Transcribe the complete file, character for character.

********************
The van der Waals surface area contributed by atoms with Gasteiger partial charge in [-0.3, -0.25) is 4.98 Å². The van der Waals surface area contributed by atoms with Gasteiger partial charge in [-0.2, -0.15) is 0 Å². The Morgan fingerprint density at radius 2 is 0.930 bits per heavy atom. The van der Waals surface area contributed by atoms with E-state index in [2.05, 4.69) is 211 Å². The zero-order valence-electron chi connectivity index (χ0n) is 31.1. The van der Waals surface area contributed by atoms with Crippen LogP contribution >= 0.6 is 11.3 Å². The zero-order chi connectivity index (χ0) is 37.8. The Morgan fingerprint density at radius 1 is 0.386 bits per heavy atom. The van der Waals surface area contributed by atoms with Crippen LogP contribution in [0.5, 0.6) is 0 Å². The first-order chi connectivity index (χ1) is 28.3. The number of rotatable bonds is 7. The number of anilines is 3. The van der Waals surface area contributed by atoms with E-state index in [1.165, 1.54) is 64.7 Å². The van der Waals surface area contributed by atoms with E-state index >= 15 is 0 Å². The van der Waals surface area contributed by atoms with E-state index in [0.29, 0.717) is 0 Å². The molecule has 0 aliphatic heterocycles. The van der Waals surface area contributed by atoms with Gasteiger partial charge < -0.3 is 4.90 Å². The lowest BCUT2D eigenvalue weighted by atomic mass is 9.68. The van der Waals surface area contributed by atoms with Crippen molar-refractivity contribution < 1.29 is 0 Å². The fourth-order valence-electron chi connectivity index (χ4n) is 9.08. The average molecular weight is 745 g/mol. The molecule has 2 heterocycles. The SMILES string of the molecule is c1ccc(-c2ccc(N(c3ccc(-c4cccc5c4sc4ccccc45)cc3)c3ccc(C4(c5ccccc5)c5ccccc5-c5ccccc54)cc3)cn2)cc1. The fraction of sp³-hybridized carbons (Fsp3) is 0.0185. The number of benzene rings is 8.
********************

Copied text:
The van der Waals surface area contributed by atoms with Gasteiger partial charge in [-0.3, -0.25) is 4.98 Å². The van der Waals surface area contributed by atoms with Gasteiger partial charge in [-0.2, -0.15) is 0 Å². The Morgan fingerprint density at radius 2 is 0.930 bits per heavy atom. The van der Waals surface area contributed by atoms with E-state index in [2.05, 4.69) is 211 Å². The zero-order valence-electron chi connectivity index (χ0n) is 31.1. The van der Waals surface area contributed by atoms with Crippen LogP contribution >= 0.6 is 11.3 Å². The zero-order chi connectivity index (χ0) is 37.8. The Morgan fingerprint density at radius 1 is 0.386 bits per heavy atom. The van der Waals surface area contributed by atoms with Crippen LogP contribution in [0.5, 0.6) is 0 Å². The first-order chi connectivity index (χ1) is 28.3. The number of rotatable bonds is 7. The number of anilines is 3. The van der Waals surface area contributed by atoms with E-state index in [1.165, 1.54) is 64.7 Å². The van der Waals surface area contributed by atoms with E-state index >= 15 is 0 Å². The van der Waals surface area contributed by atoms with E-state index in [0.29, 0.717) is 0 Å². The molecule has 0 aliphatic heterocycles. The van der Waals surface area contributed by atoms with Gasteiger partial charge < -0.3 is 4.90 Å². The lowest BCUT2D eigenvalue weighted by atomic mass is 9.68. The van der Waals surface area contributed by atoms with Crippen molar-refractivity contribution < 1.29 is 0 Å². The fourth-order valence-electron chi connectivity index (χ4n) is 9.08. The average molecular weight is 745 g/mol. The molecule has 2 heterocycles. The SMILES string of the molecule is c1ccc(-c2ccc(N(c3ccc(-c4cccc5c4sc4ccccc45)cc3)c3ccc(C4(c5ccccc5)c5ccccc5-c5ccccc54)cc3)cn2)cc1. The fraction of sp³-hybridized carbons (Fsp3) is 0.0185. The number of benzene rings is 8.